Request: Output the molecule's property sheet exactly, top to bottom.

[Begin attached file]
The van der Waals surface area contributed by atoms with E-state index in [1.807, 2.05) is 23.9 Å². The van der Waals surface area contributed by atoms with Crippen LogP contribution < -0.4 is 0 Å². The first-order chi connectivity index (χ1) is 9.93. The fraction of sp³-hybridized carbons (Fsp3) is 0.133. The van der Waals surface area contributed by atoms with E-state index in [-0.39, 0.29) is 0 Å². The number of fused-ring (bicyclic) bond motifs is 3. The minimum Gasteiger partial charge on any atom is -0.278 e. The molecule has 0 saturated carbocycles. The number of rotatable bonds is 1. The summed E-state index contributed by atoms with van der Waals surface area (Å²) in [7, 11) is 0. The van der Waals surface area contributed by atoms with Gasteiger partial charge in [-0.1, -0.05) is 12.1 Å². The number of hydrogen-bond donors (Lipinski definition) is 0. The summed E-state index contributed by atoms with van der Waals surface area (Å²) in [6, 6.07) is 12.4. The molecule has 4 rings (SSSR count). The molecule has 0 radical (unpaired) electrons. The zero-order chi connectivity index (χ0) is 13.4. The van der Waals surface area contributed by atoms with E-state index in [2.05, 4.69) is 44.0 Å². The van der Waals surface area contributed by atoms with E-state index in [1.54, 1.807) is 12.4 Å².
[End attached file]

The van der Waals surface area contributed by atoms with E-state index in [1.807, 2.05) is 23.9 Å². The van der Waals surface area contributed by atoms with Crippen LogP contribution < -0.4 is 0 Å². The first-order chi connectivity index (χ1) is 9.93. The fraction of sp³-hybridized carbons (Fsp3) is 0.133. The van der Waals surface area contributed by atoms with E-state index in [-0.39, 0.29) is 0 Å². The number of fused-ring (bicyclic) bond motifs is 3. The minimum Gasteiger partial charge on any atom is -0.278 e. The molecule has 0 saturated carbocycles. The number of rotatable bonds is 1. The summed E-state index contributed by atoms with van der Waals surface area (Å²) in [7, 11) is 0. The van der Waals surface area contributed by atoms with Gasteiger partial charge in [-0.1, -0.05) is 12.1 Å². The number of hydrogen-bond donors (Lipinski definition) is 0. The summed E-state index contributed by atoms with van der Waals surface area (Å²) in [6, 6.07) is 12.4. The molecule has 4 rings (SSSR count). The molecule has 0 radical (unpaired) electrons. The zero-order chi connectivity index (χ0) is 13.4. The van der Waals surface area contributed by atoms with E-state index in [2.05, 4.69) is 44.0 Å². The van der Waals surface area contributed by atoms with E-state index in [1.54, 1.807) is 12.4 Å².